A fund led by a South Korean unit of China’s Anbang Life Insurance Co. Ltd. has bought a prime office building in Seoul for 240 billion won ($225 million) from New York-based investment firm Angelo, Gordon & Co.
Tongyang Life Insurance Co. Ltd., 75% owned by Anbang Life, committed an undisclosed amount to the fund, run by South Korea’s ANDA Asset Management Co. Ltd., as the largest investor in the acquisition deal closed on Dec. 27.
The transaction was first reported by ChosunBiz, an online news outlet of South Korea’s Chosun Ilbo daily and industry sources with knowledge of the matter confirmed the report.
Another South Korean insurer ABL Life Insurance Co. Ltd., which Anbang Life took over in 2016 from Germany’s Allianz Group, leases part of the 39,908-square-meter property, Metro Tower, located near the Seoul Station.
Other major tenants include Korea Public Finance Information Service under the Ministry of Strategy and Finance and Lotte Non-Life Insurance Co. Ltd.
The acquisition came after Anbang Insurnace Group, the parent of Anbang Life, had injected reportedly a combined 2 trillion won into two South Korean life insurers – Tongyang Life and ABL Life., formerly Allianz life – since 2015 for the acquisitions and buying their new shares aimed at bolstering financial conditions.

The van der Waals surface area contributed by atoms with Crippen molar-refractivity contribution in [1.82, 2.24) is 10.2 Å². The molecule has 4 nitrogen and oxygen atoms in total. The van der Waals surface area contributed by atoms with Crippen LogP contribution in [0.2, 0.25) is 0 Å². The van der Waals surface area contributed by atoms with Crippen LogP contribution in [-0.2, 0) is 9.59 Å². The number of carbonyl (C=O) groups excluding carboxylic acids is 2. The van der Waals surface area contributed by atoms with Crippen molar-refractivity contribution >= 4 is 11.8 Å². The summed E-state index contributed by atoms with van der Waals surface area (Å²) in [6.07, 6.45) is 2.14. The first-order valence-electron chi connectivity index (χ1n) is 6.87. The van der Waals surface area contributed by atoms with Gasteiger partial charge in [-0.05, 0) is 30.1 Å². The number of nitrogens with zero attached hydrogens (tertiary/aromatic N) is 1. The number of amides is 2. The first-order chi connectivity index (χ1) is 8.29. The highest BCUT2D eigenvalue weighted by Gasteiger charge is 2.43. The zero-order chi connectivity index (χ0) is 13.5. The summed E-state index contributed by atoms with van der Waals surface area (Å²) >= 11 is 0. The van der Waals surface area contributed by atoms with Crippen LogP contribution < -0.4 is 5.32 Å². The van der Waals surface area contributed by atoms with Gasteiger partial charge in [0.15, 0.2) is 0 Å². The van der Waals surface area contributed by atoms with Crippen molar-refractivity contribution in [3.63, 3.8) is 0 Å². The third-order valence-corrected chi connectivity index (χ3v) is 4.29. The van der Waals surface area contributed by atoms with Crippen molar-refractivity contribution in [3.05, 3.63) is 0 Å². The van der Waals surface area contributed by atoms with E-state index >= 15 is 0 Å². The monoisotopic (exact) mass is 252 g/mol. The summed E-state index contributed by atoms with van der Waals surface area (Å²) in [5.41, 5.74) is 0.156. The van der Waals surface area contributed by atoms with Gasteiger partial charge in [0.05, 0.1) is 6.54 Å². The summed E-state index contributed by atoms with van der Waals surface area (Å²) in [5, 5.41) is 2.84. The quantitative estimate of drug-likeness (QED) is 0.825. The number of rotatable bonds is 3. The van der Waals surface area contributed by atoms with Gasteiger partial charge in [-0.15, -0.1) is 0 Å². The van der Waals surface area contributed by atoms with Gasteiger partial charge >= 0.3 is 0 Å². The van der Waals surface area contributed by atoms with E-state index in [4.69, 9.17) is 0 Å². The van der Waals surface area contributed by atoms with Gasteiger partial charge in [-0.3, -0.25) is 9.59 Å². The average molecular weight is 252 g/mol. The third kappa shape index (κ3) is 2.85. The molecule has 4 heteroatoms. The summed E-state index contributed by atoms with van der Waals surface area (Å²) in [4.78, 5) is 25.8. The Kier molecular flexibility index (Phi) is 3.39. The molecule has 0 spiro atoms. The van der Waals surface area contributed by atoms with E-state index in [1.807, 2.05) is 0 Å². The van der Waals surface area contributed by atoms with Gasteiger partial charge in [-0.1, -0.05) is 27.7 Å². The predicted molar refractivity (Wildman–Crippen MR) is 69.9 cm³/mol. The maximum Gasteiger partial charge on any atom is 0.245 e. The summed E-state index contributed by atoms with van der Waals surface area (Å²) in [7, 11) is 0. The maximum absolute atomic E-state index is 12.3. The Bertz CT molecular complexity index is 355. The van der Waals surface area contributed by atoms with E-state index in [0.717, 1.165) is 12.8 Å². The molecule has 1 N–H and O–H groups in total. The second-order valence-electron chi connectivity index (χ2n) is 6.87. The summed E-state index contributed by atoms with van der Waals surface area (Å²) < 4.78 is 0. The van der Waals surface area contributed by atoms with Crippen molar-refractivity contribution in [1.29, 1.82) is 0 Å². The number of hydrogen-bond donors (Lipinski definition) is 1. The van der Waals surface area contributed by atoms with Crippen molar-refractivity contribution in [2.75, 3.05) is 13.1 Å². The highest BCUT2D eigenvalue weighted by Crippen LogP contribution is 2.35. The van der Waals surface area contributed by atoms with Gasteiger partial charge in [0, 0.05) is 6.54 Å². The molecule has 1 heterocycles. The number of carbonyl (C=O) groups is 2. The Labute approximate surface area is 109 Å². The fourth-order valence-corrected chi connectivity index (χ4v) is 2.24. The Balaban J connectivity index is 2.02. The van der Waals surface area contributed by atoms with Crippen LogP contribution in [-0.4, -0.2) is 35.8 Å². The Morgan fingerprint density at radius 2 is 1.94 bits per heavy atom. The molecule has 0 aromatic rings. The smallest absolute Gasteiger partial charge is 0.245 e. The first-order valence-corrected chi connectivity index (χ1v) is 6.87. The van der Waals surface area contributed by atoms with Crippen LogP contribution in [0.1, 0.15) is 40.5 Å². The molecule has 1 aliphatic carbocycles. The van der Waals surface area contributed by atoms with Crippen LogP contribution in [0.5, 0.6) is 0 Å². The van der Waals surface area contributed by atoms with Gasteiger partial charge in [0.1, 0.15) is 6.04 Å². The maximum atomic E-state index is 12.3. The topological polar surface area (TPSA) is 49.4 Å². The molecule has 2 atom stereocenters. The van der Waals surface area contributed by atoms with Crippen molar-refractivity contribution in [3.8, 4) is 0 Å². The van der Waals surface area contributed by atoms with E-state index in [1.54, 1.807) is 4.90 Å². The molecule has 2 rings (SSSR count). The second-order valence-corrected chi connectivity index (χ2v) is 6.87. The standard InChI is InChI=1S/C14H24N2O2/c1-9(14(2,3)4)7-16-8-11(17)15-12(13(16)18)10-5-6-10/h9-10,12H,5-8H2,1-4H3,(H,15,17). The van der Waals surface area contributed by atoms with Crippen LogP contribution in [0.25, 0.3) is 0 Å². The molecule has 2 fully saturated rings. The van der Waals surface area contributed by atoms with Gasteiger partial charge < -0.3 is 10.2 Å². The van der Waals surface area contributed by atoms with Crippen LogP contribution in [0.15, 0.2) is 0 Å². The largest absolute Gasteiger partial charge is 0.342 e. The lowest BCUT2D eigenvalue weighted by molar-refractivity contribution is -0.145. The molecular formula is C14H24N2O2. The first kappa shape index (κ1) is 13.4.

ANDA Asset plans to renovate part of the 21-story building by adding retail facilities to improve its asset value. Nearby prime office buildings have been benefiting from rising inflows of pedestrians and shoppers since the overpass above the Seoul Station was transformed into a pedestrian road in May.
The vehicle, the first real estate fund for ANDA, is expected to generate a pre-tax annual return of around 7%.
Angelo, Gordon bought the property for about 170 billion won in 2013 from a South Korean conglomerate. It was built in 1970 and renovated twice.
The US investment firm had put the office building on the market since late 2016, but its two previous sale attempts fell through.
A South Korean asset manager, selected as a preferred buyer in December 2016, walked away after failing to attract domestic investors.
In June, another domestic asset manager, then a preferred buyer, abandoned the deal after a key foreign investor in its vehicle backed out at the last stage of negotiations, citing geopolitical risks on the Korean peninsula.
ANDA Asset, with 1.3 trillion won in AUM at end-June, had invested in three US office buildings since 2015. It had focused on hedge funds before setting up an alternative investment division in August.
By Daehun Kim
<Edited by Yeonhee Kim>